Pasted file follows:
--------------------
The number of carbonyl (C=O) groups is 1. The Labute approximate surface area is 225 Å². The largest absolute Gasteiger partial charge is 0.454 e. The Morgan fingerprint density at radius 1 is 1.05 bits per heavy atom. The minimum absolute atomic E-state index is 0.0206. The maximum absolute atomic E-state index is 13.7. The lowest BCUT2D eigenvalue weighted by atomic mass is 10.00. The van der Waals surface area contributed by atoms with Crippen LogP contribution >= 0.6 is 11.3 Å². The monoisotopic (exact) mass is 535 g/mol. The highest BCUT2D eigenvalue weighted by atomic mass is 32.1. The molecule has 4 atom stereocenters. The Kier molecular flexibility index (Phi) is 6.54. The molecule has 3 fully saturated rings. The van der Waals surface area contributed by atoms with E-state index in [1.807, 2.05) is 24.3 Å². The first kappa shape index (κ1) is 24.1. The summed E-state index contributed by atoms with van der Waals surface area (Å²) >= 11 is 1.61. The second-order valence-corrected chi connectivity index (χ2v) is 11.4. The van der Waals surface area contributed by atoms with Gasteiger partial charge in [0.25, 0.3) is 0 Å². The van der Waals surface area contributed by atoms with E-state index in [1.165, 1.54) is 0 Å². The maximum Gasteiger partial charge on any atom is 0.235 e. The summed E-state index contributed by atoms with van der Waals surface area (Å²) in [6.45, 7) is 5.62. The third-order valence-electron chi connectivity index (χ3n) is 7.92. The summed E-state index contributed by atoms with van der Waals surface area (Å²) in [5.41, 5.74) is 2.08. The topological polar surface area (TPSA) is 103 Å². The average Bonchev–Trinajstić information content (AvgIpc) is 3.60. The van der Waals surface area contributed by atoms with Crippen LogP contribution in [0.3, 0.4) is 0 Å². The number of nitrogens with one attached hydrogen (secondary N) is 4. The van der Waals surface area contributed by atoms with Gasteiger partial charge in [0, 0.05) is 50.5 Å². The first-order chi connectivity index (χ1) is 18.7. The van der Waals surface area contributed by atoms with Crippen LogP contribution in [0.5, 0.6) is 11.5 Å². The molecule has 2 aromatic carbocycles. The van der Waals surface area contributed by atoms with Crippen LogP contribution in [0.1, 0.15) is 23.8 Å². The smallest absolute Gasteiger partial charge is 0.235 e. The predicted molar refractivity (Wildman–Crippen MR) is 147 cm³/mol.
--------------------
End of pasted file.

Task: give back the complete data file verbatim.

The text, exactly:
The number of carbonyl (C=O) groups is 1. The Labute approximate surface area is 225 Å². The largest absolute Gasteiger partial charge is 0.454 e. The Morgan fingerprint density at radius 1 is 1.05 bits per heavy atom. The minimum absolute atomic E-state index is 0.0206. The maximum absolute atomic E-state index is 13.7. The lowest BCUT2D eigenvalue weighted by atomic mass is 10.00. The van der Waals surface area contributed by atoms with Crippen LogP contribution >= 0.6 is 11.3 Å². The monoisotopic (exact) mass is 535 g/mol. The highest BCUT2D eigenvalue weighted by atomic mass is 32.1. The molecule has 4 atom stereocenters. The Kier molecular flexibility index (Phi) is 6.54. The molecule has 3 fully saturated rings. The van der Waals surface area contributed by atoms with E-state index in [1.807, 2.05) is 24.3 Å². The first kappa shape index (κ1) is 24.1. The summed E-state index contributed by atoms with van der Waals surface area (Å²) >= 11 is 1.61. The second-order valence-corrected chi connectivity index (χ2v) is 11.4. The van der Waals surface area contributed by atoms with Gasteiger partial charge in [0.25, 0.3) is 0 Å². The van der Waals surface area contributed by atoms with E-state index in [1.165, 1.54) is 0 Å². The maximum Gasteiger partial charge on any atom is 0.235 e. The summed E-state index contributed by atoms with van der Waals surface area (Å²) in [6.45, 7) is 5.62. The third-order valence-electron chi connectivity index (χ3n) is 7.92. The summed E-state index contributed by atoms with van der Waals surface area (Å²) in [5.41, 5.74) is 2.08. The topological polar surface area (TPSA) is 103 Å². The average Bonchev–Trinajstić information content (AvgIpc) is 3.60. The van der Waals surface area contributed by atoms with Crippen LogP contribution in [0.3, 0.4) is 0 Å². The number of nitrogens with one attached hydrogen (secondary N) is 4. The van der Waals surface area contributed by atoms with Gasteiger partial charge in [0, 0.05) is 50.5 Å². The first-order chi connectivity index (χ1) is 18.7. The van der Waals surface area contributed by atoms with Crippen LogP contribution in [0.5, 0.6) is 11.5 Å². The molecule has 2 aromatic carbocycles. The van der Waals surface area contributed by atoms with Crippen LogP contribution in [0.1, 0.15) is 23.8 Å². The smallest absolute Gasteiger partial charge is 0.235 e. The predicted molar refractivity (Wildman–Crippen MR) is 147 cm³/mol.